Kneecap pain is often enigmatic, that is it comes and goes or may be experienced in different places at different times.
Although Patellofemoral Syndrome is commonly flagged as the cause of a patient's pain experienced around the kneecap, patellofemoral syndrome itself is not a discrete condition, but rather a group of symptoms related to the alignment or tracking of the kneecap but which may have a variety of contributing causes. These causes may be related, for example a flat foot may also contribute to stress on the lower back, and both of these may lead to pain around the kneecap via different routes. Symptoms may vary depending on muscle fitness, muscle balance (eg quadriceps/hamstrings balance), footware, insoles, cycle saddle height, alterations in gait, unusual levels of exercise, or combinations of such factors.
Plicae are normal folds of joint lining, and they vary from person to person. Some people have no plicae at all and other may have plical folds stretching right across the joint space. The problem with surgeons being vague about plicae is that the medical literature has in the past stressed that plicae are normal and do not cause pain, while many other authors have convincingly demonstrated certain thickened plica as causing joint surface damage. Plicae may go unreported on MRI scan, even though they may be visible, as the radiologist may be one of those clinicians who consider them to be unimportant.
Referred pain is pain experienced in one place but which is actually being triggered in another.It is important that the investigating clinician keeps in mind that pain experienced in the knee may in fact be arising elsewhere.
Trigger point pain
Trigger points are 'knots' in the muscles that may cause tenderness at discrete points around the knee, but they also may trigger pain which appears to come from the knee itself. To add to the difficulty knee problems may cause trigger points to flare up.
Pain referred from the hip
Children may be born with hip problems, for example Perthes Disease, and complain only of knee pain. Adolescents with Slipped Capital Epiphysis of the hip may experience pain in the knee. Adults with hip arthritis may experience severe knee pain.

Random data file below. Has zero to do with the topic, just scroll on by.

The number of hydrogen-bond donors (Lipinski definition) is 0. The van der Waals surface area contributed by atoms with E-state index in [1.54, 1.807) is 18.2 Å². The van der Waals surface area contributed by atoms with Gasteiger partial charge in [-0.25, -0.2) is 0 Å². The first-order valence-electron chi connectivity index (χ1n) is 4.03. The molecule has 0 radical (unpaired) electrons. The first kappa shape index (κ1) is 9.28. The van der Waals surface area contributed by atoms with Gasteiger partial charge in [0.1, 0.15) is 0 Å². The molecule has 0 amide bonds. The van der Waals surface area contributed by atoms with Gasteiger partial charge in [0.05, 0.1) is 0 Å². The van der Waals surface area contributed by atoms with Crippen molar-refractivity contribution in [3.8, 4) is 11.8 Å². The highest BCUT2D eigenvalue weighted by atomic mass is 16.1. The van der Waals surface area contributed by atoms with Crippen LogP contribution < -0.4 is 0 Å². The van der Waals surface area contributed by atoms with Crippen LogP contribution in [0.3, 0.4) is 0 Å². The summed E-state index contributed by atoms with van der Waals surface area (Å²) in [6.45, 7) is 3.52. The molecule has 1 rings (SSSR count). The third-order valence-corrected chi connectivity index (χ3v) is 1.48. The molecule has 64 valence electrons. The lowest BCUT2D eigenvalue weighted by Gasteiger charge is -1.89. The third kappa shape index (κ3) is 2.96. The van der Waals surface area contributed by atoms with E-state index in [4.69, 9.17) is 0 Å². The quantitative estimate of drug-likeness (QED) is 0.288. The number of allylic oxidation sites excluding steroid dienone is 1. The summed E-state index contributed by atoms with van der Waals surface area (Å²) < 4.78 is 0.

A hip examination should be a normal part of any investigation of knee pain. It is a curious fact that a hip problem may present with only the symptom of pain experienced in the knee. In this case the knee may be blamed although it may be completely normal.
Pain referred from the lower spine
A low back problem, such as a herniated disc, may lead to pain in the knee, and also pain in other parts of the lower leg. Usually the pain is experienced in a specific distribution depending on the which vertebral disc is damaged.
Complex regional pain syndrome
Previously called RSD (reflex sympathetic dystrophy) is another form of referred pain. This is a condition where the knee has suffered an insult - injury or surgery - and the pain, instead of getting better, becomes unremitting and out of proportion to the apparent situation. The patient may also feel funny feelings in the region, and the skin may become discoloured and blotchy and exquisitely sensitive to even the slightest touch.
This diagnosis is often missed in the early stages - but it is important to be aware of it as it may respond to early treatment, but if allowed to progress the limb may become permanently wasted.
Different clinicians may use different words when describing the same problem. There is no clear standardisation of patellar terminology. So this makes the interpretation of medical publications frequently confusing as authors and readers may have different ideas of what is being described.